Strengthen Your Company’s Culture and Teams With These 5 Steps

What will it take to strengthen your culture in a remote work world? Here's 5 steps to take (and 4 questions to evaluate the strength of your team).

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If you were bottling a secret sauce for successfully scaling a business, you’d include heaping measures of healthy culture and strong teamwork.

And in times of upheaval, you’d double those ingredients.

Findings from the Institute for Corporate Productivity (i4cp) show that high-performing organizations are 3X more likely to have a culture that embraces disruption as an opportunity to adapt. That same research found that 63% of high-performing businesses report strong collaboration.

But establishing the culture and teamwork that are so vital in corporate growth isn’t easy. Scaling up is, after all, complex business.

Throw in workplace changes related to a global pandemic, and that challenge gets even bigger. So how do you navigate it?


Building Culture In A Shifting Work Landscape

"Work from home" is among the significant workplace shifts related to the coronavirus.

Owl Labs' report on remote work in 2021 shows the trend  may be here to stay: 80% of employees surveyed expect to work remotely at least 3 days a week, even after the pandemic.

So how can you facilitate all the activities to develop a healthy work environment when your team members are distributed?

And with widespread remote work becoming the rule, not the exception, what long-term adjustments can you make to strengthen those teams?

Let’s dig in. In this article we'll help you measure the resilience of your own organization’s culture and look at 5 steps you can take to strengthen your teams right now, even if many of them are working remotely.


4 Questions To Evaluate Your Company’s Culture

Strong cultures are at the heart of successful businesses, i4cp has shown. These healthy cultures are vital to job satisfaction for you and your teams and reflect powerfully on your company’s brand.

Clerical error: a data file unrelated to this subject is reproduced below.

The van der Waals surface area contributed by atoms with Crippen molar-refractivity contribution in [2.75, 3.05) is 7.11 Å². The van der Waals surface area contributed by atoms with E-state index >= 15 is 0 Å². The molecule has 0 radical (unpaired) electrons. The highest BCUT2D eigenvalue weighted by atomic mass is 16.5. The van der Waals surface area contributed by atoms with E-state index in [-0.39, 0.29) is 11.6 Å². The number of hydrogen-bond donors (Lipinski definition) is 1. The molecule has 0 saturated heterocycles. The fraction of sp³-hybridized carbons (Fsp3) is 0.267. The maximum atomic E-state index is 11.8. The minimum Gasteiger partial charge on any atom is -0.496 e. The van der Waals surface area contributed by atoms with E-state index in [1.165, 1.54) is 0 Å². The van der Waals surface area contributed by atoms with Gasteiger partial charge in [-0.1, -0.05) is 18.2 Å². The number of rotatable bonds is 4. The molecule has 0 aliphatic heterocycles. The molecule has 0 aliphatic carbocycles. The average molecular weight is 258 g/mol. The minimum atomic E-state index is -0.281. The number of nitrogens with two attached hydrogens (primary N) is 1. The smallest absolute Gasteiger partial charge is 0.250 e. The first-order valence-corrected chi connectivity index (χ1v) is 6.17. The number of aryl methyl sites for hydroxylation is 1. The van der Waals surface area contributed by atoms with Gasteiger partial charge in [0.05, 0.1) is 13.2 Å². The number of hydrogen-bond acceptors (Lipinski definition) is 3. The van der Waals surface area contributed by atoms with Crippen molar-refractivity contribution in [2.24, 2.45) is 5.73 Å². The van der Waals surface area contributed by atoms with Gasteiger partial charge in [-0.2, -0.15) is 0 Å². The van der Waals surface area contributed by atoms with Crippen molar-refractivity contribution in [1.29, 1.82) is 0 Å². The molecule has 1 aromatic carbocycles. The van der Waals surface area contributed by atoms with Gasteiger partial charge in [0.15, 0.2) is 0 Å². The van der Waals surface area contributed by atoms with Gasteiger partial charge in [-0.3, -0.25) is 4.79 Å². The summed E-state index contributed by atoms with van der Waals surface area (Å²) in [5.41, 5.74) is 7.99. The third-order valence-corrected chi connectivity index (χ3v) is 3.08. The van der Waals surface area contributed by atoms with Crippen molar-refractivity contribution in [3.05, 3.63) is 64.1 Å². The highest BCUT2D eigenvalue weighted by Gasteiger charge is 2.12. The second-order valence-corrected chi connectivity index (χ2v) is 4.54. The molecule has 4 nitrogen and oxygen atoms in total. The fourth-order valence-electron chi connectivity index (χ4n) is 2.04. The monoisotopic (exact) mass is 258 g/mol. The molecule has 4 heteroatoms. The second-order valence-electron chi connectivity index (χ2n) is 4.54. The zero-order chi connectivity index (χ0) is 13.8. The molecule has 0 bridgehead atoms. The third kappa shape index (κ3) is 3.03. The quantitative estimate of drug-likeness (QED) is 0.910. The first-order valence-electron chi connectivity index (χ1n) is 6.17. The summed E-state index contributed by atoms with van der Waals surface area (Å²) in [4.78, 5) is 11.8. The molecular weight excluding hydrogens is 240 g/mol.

Teams with a healthy culture are more productive and foster greater creativity. Their members also are more likely to stay at their jobs—another important consideration today, with a 2021 Willis Towers Watson survey showing 6 in 10 employers were having problems retaining workers and expected the problem to continue.

And a strong culture is a resilient culture, one that can adapt to shifts like the pandemic-related changes playing out now. So, an important first step in strengthening the culture of your company is to take the pulse of its adaptability.

Organizational culture thought leader Keith Ferrazzi has talked about 4 factors you can consider about your organization’s employees. Your answers to the following questions about your teams can help you determine if your company culture is resilient in the face of change:

  • Do they feel comfortable sharing honest dialogue and feedback?
    Open communication is critical in identifying and solving problems.

  • Do they care for each other and support each other in success and failure?
    A focus on collective achievement, rather than individual success, is vital to navigating challenges.

  • Do they readily ask for and accept help when they need it?
    In a healthy business culture, employees are willing to admit when they are struggling with a problem—and seek out to solve it.

  • Do they collaborate effectively to face changes or challenges?
    Teams that thrive in the face of difficulties pull together to develop focused solutions, despite external obstacles.


Do your teams meet the mark in all of these measures? Or is it time for a shift in your culture?